Show 85 – Sponsored – The Span Port You Always Wanted – Gigamon

In this Sponsored show we talk to Gigamon about ” making the SPAN port what it always wanted to be”. In short, Gigamon makes switch devices that allow for powerful ways to capture traffic from your network, then slice, dice and forward it. If you have ever had problem with “not enough SPAN ports” for packet capture, then take a look at this product.

Show Agenda

Overview of Gigamon

    • Mid-stage startup; founded in 2004; all product built-in-the-USA; founders from network monitoring industry
    • Bridge the gap between faster-and-flatter networks, and the growing demand for diverse monitoring, management and security tools
    • Establish an out-of-band, pervasive fabric, connecting to the network mirror & SPAN ports, and intelligently delivering the right traffic to the right tool

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Sounds good, but how do you do that ?

  • A range of systems from 1RU to 1Tb chassis
  • Let’s focus on a deployment of just one system (although they are all locally and remotely ‘stackable’)
  • Traffic on SPAN/Mirror/TAP ports is delivered into the Gigamon Fabric on what we call a “network port”
  • At wirespeed, the traffic is ‘manipulated’ using GigaVUE software with hardware acceleration
  • “Manipulation” means duplication, slicing, filtering, masking, etc
  • How is the “Manipulation” configured : using “FlowMapping” logic

What is FlowMapping ?

  • A L2/3/4 rules engine that overcomes the limitation of ingress and egress filtering
  • Ingress : too much is dropped at the entry .. Good stuff could be lost
  • Egress : too much could be dropped through oversubscription
  • Flow Mapping sits in the heart of the system (and can span multiple systems)

 

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How complex / what type of rules can be written ?

  • Very complex, multi-step boolean type decisions
  • Multiple egress (multi-tool as we call it) so that single ingress traffic can go to multiple tools

Are they fixed rules/definitions ?

  • We support the L2/3/4 decision criteria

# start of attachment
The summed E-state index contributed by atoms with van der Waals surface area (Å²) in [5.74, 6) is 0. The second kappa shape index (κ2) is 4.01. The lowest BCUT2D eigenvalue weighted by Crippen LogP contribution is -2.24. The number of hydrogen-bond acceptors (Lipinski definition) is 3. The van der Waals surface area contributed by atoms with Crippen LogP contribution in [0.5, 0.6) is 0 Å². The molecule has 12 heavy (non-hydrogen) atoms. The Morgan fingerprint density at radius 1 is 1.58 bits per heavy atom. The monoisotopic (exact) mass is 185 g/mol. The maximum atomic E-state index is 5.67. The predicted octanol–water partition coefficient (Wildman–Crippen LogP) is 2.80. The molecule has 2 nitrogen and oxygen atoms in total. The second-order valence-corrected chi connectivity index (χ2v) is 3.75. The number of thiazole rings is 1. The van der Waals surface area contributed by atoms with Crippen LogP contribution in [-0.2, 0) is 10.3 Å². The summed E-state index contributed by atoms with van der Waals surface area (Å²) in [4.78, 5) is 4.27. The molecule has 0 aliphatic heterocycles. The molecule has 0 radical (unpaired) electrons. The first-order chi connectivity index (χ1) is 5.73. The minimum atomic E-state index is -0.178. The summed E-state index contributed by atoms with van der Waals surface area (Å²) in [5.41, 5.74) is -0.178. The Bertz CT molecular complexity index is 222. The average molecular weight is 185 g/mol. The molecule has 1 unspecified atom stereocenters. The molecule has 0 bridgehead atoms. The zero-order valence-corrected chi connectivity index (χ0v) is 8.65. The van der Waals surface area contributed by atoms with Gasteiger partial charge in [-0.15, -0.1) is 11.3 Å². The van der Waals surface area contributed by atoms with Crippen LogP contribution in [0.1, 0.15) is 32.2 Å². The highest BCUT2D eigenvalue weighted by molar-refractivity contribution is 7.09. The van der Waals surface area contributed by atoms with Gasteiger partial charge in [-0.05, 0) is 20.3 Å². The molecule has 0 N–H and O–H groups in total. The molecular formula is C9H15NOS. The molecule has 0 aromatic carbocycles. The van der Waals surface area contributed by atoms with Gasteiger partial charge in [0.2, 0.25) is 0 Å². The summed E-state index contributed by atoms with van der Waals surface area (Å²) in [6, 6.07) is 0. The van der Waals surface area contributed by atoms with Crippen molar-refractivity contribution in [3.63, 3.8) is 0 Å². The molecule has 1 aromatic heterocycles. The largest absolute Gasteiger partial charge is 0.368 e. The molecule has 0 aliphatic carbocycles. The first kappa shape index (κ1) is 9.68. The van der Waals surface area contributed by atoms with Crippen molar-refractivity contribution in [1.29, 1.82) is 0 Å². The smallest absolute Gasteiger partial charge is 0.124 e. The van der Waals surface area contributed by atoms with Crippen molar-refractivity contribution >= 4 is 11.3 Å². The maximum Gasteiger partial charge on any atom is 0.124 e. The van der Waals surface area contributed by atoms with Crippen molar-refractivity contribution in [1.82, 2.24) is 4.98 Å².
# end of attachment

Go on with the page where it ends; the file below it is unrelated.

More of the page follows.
• Also allow for a set of User-Defined criteria to look for specific traffic characteristics

How do you extend beyond a single system ?

  • We offer stacking – to connect multiple system together over n x 10Gb trunks
  • We offer tunneling – to allow systems in remote offices to be part of the central “stack”

How do your customers use the systems ?

  • Single-system deployments to smooth the migration from 1Gb to 10Gb
  • To deliver longer and more predictable ROI for monitoring, management and security tools
  • In Data Centers to centralize all monitoring/management system into one rack
  • Service providers around the globe to support the growth of mobile devices

What does a normal deployment look like with your technology ?

  • Ranges from a single system to multiple systems stacked together to form one Visibility Fabric
  • Easy/flexible to configure – Network ports and tool port
  • Maps are built to establish the “mapping rules” of traffic on network ports to tool ports
  • Central management from a single GUI system (Citrus) if required

How does your solution get deployed in the Data Center ?

  • End of row deployments
  • Each end of row location has uplinks to top-of-rack swicthes
  • GigaVUE devices are connected together using stacking
  • All monitoring and management tools centrally located in one rack
  • “Maps” are changed as needed to forward traffic from any server, any rack, any row to central tools

You can also watch a presentation from Gigamon from TechFieldDay at Vimeo – Gigamon where they presented at Network Field Day in Otcober 2011.

Thanks to Gigamon for sponsoring the Packet Pushers and sharing this content with the community.

Contact

You can follow them on twitter at http://twitter.com/gigamon or on the web at http://www.gigamon.com/

Greg Ferro
Greg Ferro is a Network Engineer/Architect, mostly focussed on Data Centre, Security Infrastructure, and recently Virtualization. He has over 20 years in IT, in wide range of employers working as a freelance consultant including Finance, Service Providers and Online Companies. He is CCIE#6920 and has a few ideas about the world, but not enough to really count. He is a host on the Packet Pushers Podcast, blogger at EtherealMind.com and on Twitter @etherealmind and Google Plus.
Greg Ferro
Greg Ferro
Greg Ferro